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Policy

Courses and conferences

Employees may need to attend courses and conferences in order to perform their duties effectively. The University organises many courses in-house and the costs of these courses are borne by the University. Where it is necessary for employees to travel to attend these courses any travel and subsistence expenses incurred may be reclaimed as business expenses.

Additionally at its discretion the University may bear the cost of external training courses. The University may agree to meet the cost of courses whether the training leads to the acquisition of knowledge and skills that are necessary for the duties of the employment or directly related to increasing the effectiveness in the performance of the employee's present or prospective duties in the employment. Where either of these conditions are met the University may agree to bear the cost of the course fees. Any such course must be approved in advance.

Vocational training

The University often funds (or contributes towards) staff undertaking vocational training that directly relates to their current role and which will benefit to both the individual and their department.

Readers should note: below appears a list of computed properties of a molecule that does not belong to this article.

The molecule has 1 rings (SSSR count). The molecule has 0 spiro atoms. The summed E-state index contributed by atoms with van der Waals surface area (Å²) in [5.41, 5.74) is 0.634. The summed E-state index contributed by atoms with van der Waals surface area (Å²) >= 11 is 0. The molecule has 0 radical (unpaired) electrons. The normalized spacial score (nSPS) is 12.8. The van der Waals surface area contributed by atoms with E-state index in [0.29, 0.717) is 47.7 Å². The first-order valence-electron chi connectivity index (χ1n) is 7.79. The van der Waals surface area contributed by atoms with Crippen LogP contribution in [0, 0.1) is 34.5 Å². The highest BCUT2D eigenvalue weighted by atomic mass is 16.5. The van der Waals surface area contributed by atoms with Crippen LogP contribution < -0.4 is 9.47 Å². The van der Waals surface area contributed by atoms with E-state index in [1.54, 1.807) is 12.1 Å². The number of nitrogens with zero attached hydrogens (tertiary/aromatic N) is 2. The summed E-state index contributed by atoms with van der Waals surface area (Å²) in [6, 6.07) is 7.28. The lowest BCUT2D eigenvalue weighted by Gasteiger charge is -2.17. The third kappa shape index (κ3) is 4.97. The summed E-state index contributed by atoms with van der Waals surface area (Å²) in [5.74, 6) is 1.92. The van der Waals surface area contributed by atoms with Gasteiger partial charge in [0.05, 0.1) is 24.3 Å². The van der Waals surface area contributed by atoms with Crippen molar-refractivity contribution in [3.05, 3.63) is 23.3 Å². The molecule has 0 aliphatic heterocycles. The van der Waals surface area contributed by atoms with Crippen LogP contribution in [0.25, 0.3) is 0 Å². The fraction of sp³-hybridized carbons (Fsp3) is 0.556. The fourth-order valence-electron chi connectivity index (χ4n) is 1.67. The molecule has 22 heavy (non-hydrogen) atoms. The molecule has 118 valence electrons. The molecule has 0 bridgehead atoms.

Discounted fees for University courses

Sometimes, University staff who enrol on a course organised by the University and are eligible for a discount against the normal fee, e.g. courses ran by the Institute of Continuing Education.


Tax implications

Any training including courses and conferences that can be classified as work-related do not give rise to a taxable benefit and it will not need to be recorded on the P11D.

'Work-related training'

Is defined by HMRC as 'any activity designed to impart, instil, improve or reinforce any knowledge skills or personal qualities that are likely to prove useful to the employee when performing their duties.'

Discounted fees for University courses

The discount is not reportable on the P11D, as no benefit will arise. This is because the value of the benefit is calculated on the marginal cost of educating an additional attendee on the course. As most of the costs will be incurred whether or not the employee also attends, then the value of the benefit is trivial.

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